This is an argument I observed in Shahin’s Nietzsche And Anarchy, a book that otherwise enjoyed reading and have found very valuable in illustrating a psychological individualist standpoint for collective action based around individuation. Shahin seems to define nihilism in terms of “the trap of reflexive action” (apparently borrowing from Alfredo Bonnano here), action done without planning or critique and with no vision of the future, and appears to argue that we can only destroy the dominant values-structures if we also create new ones to take their place, and without new affirmative projects one slips into despair, self-destruction, and ultimately back into conformity with the status quo. This is another far more interesting argument than the usual ad hominems, and bears a response.

There’s a way in which the emphasis on “reflexive action” as “action done without planning or critique” cuts into the subject of direct action. What is direct action? People don’t always understand it, but it is as the term suggests: taking actions in order to directly achieve political goals or interests. Ziq in Burn The Bread Book defines it as “an isolated use of force unconnected to institutional systems of power”. There’s no appeal to any kind of higher authority, no official “legitimacy” conferred upon it by anyone, no monopoly on violence granted to them for or by this action, and often, because of that, nothing to guarantee safety from the threat of retalitation. Now, by what standard do we say that such actions are necessarily “non-reflexive”? It’s not true that there is no planning or critique involved, but it’s also not true that the tactic of direct action is entirely unspontaneous. And insofar as that’s the case, does it entirely matter if, for instance, you could destroy the war effort of a fascist state with our without reflexion, with or without “planning” or “critique”?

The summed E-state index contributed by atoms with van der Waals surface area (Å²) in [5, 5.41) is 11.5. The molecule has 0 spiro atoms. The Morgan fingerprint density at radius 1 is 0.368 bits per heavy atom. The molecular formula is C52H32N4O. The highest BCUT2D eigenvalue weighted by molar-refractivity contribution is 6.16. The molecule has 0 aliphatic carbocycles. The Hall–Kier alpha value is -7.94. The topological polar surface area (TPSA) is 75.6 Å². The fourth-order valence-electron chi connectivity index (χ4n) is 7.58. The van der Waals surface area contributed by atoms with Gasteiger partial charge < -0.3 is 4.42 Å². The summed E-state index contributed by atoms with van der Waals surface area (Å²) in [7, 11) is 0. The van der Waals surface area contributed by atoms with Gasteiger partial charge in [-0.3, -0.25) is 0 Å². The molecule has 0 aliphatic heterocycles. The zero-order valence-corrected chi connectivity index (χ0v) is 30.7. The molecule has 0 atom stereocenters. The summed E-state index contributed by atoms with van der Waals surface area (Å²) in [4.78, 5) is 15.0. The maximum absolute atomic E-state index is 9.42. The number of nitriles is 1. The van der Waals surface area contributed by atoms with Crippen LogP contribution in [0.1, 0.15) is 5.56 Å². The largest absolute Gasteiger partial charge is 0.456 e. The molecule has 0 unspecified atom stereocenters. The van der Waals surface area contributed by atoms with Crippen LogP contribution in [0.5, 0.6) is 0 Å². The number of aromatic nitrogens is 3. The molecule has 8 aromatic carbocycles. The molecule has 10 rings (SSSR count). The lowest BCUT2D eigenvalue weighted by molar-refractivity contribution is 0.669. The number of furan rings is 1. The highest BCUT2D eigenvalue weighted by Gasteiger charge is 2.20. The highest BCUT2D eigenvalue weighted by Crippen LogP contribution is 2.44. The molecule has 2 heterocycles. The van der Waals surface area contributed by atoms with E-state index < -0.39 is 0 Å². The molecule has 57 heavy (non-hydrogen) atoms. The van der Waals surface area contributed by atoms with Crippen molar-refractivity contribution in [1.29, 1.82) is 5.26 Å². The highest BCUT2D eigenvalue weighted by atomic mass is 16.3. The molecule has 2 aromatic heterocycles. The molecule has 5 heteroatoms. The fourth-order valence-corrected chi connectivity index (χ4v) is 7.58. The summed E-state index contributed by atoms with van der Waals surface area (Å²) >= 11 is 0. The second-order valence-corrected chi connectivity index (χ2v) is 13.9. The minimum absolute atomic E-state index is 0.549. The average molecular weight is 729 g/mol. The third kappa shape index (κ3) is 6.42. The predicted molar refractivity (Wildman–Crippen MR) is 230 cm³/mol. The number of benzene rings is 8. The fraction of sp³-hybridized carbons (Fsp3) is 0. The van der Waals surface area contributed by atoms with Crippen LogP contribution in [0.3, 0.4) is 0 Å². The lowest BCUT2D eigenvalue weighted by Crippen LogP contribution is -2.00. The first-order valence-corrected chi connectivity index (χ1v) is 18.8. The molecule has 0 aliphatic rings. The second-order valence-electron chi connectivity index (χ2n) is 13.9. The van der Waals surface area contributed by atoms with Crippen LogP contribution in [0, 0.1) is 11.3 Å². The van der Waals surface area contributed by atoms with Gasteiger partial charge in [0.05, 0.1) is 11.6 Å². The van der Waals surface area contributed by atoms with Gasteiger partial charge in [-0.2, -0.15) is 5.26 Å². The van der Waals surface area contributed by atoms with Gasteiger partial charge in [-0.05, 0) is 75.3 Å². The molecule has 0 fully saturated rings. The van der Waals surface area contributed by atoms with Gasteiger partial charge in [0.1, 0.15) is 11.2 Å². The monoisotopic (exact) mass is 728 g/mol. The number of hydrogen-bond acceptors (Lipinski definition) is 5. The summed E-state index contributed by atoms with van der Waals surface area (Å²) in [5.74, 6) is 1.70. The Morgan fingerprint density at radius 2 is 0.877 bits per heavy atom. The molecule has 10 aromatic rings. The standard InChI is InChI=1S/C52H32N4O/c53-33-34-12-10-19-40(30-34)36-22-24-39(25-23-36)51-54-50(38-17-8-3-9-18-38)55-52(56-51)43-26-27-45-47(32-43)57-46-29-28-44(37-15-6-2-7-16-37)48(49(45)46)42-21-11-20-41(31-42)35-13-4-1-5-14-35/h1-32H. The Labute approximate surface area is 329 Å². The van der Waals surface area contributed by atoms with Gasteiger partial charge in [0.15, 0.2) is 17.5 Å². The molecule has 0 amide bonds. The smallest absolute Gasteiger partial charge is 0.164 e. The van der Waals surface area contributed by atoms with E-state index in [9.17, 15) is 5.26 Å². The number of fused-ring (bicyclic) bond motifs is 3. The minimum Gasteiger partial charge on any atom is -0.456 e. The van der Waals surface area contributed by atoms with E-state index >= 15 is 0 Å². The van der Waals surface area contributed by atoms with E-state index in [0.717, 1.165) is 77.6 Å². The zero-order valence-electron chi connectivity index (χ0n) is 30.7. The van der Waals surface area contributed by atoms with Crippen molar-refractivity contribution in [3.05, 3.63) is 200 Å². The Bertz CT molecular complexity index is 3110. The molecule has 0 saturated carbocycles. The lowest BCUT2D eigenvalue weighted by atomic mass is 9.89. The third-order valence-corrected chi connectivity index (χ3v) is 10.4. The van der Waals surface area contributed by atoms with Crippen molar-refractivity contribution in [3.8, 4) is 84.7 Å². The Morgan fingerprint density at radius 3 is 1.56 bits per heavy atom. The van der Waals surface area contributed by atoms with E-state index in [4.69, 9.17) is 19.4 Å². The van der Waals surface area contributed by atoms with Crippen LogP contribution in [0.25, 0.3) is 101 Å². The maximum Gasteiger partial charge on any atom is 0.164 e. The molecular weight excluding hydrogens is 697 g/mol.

But this is obviously only somewhat meaningful. Who says nihilists don’t make plans or engage in critique? As if we don’t have theory for the latter, which is all too often hardly read. No, the real fixation here is on the idea of the “vision of the future”. One could say that, if we’re serious, everyone has a vision of what they want the future to look like, even anarcho-nihilists with an almost entirely negationist vision. From that standpoint, the simple problem is that our future is not your future and that we want our future and not your future. But it’s deeper than that. Part of anarcho-nihilist theory concerns itself with opposition to what is called futurity, or “reproductive futurism”. But you might ask, what is that? Futurity is not just the general idea that we can create and live in a better world than the world we live in. Futurity is the reproduction of order, that is the prevailing social order, it is the idea of teleological Progress which then elicits the concentration of order at the expense of autonomous life.